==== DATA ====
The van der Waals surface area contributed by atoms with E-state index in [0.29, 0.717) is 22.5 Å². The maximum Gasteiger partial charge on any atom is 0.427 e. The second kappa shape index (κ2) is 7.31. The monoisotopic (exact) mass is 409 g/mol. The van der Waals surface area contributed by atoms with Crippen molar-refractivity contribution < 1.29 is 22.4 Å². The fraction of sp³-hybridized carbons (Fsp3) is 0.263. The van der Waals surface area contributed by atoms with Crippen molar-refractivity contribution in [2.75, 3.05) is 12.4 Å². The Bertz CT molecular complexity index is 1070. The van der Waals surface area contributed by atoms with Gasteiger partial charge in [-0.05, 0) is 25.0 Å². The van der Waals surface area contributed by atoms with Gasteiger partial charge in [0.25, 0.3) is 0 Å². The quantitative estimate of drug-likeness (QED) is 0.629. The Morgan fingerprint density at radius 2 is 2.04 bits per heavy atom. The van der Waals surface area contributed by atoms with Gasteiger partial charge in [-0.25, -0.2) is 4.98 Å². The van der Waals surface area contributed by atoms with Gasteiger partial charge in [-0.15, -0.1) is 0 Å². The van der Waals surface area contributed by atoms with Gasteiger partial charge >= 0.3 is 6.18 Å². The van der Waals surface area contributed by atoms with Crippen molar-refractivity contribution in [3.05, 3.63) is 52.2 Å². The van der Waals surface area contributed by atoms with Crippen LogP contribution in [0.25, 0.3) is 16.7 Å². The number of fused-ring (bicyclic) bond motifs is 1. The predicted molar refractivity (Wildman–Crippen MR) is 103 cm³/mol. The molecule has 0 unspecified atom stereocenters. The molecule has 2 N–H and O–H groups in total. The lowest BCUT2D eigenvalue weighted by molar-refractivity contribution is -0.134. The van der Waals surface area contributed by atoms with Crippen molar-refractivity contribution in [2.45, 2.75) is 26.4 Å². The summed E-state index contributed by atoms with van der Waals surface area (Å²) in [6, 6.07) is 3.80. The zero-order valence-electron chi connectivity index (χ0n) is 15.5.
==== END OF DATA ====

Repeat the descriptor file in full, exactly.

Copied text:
The van der Waals surface area contributed by atoms with E-state index in [0.29, 0.717) is 22.5 Å². The maximum Gasteiger partial charge on any atom is 0.427 e. The second kappa shape index (κ2) is 7.31. The monoisotopic (exact) mass is 409 g/mol. The van der Waals surface area contributed by atoms with Crippen molar-refractivity contribution < 1.29 is 22.4 Å². The fraction of sp³-hybridized carbons (Fsp3) is 0.263. The van der Waals surface area contributed by atoms with Crippen molar-refractivity contribution in [2.75, 3.05) is 12.4 Å². The Bertz CT molecular complexity index is 1070. The van der Waals surface area contributed by atoms with Gasteiger partial charge in [-0.05, 0) is 25.0 Å². The van der Waals surface area contributed by atoms with Gasteiger partial charge in [0.25, 0.3) is 0 Å². The quantitative estimate of drug-likeness (QED) is 0.629. The Morgan fingerprint density at radius 2 is 2.04 bits per heavy atom. The van der Waals surface area contributed by atoms with Gasteiger partial charge in [-0.25, -0.2) is 4.98 Å². The van der Waals surface area contributed by atoms with Gasteiger partial charge in [-0.15, -0.1) is 0 Å². The van der Waals surface area contributed by atoms with Gasteiger partial charge >= 0.3 is 6.18 Å². The van der Waals surface area contributed by atoms with Crippen molar-refractivity contribution in [3.05, 3.63) is 52.2 Å². The van der Waals surface area contributed by atoms with Crippen LogP contribution in [0.25, 0.3) is 16.7 Å². The number of fused-ring (bicyclic) bond motifs is 1. The predicted molar refractivity (Wildman–Crippen MR) is 103 cm³/mol. The molecule has 0 unspecified atom stereocenters. The molecule has 2 N–H and O–H groups in total. The lowest BCUT2D eigenvalue weighted by molar-refractivity contribution is -0.134. The van der Waals surface area contributed by atoms with Crippen molar-refractivity contribution in [2.45, 2.75) is 26.4 Å². The summed E-state index contributed by atoms with van der Waals surface area (Å²) in [6, 6.07) is 3.80. The zero-order valence-electron chi connectivity index (χ0n) is 15.5.